Antimicrobial therapy for skin diseases in companion animals

Dauer: 1:00 h
Referent: Linda Vogelnest
ab 1 US$ 38,50
(inkl. USt.)

Secondary bacterial and/or yeast infections are common complications of a variety of primary skin diseases in companion animals, including common allergic diseases. Although the importance of addressing secondary infections is recognised, many of the lesions they cause are non-specific and not readily distinguished from primary diseases. Accurate diagnosis of skin infections is reliant on diagnostic testing, and although skin cytology sampling is of greatest importance, superficial sampling techniques are a relatively recent introduction to clinical practice. Thus historically, there has been a tendency to treat skin infections in companion animals based on suspicious clinical lesions and/or odours, or to cover with antimicrobial therapy ‘just in case'. With the increasing development of antimicrobial resistance, questioning the appropriateness of antimicrobial therapy for every patient has become very important. Appropriate use of antimicrobials revolves around two important aspects. Firstly, to only use antibiotics and/or antifungals when they are clearly indicated, which is reliant on accurate diagnostic tools. Secondly, to make appropriate medication choices and direct optimal doses and durations of therapy. This webinar will cover the use of skin cytology for accurate recognition of secondary bacterial and yeast infections, together with evidence-based recommendations on optimal antimicrobial therapies, including topical versus systemic therapies, and challenges of MRSP infections.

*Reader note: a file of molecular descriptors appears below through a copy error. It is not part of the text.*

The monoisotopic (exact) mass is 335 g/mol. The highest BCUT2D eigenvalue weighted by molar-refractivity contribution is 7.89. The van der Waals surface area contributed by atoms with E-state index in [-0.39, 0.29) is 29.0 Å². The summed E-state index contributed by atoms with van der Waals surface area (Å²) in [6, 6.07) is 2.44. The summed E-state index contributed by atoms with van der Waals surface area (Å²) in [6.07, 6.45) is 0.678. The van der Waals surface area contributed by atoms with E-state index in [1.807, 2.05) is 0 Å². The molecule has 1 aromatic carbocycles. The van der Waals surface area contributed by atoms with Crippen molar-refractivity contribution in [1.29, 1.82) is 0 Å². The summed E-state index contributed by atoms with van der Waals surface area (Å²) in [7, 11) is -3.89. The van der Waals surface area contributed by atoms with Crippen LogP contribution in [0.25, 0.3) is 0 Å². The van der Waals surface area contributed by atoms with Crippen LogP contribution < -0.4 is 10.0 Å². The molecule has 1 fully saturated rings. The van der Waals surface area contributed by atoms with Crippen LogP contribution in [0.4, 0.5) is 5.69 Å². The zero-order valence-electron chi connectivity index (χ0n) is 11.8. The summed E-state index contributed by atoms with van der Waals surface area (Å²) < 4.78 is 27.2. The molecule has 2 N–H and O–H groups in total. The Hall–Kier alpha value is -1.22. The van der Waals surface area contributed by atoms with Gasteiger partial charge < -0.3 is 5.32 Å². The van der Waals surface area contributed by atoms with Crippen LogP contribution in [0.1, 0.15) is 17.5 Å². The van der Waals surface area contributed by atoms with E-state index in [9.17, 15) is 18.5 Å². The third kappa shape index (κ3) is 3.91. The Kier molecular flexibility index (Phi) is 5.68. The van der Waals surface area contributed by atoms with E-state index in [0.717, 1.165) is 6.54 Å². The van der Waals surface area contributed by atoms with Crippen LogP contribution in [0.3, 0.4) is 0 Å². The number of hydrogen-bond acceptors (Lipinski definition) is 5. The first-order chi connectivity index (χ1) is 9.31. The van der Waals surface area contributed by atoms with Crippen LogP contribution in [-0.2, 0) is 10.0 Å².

Recording from 25.10.2018

Linda Vogelnest


Linda graduated from the University of Sydney in 1984, and after over 10 years working in general practice began following an initial desire to understand skin disease better and provide improved patient outcomes that culminated in becoming a Specialist in Veterinary Dermatology. She achieved Membership of the Australian and New Zealand College of Veterinary Scientists (ANZCVS) in feline medicine in 1997, and Fellowship in Veterinary Dermatology in 2003, and has worked in university and private referral practice seeing dogs, cats, horses, and a range of zoo animals and wildlife. Linda has authored and co-authored numerous scientific publications, and lectured in Australia and internationally. She continues to teach pre-clinical dermatology to veterinary students at the University of Sydney, and is passionate about promoting a greater understanding of veterinary dermatology. Linda’s special interests include atopic dermatitis, otitis, skin histopathology, and skin surface cytology.

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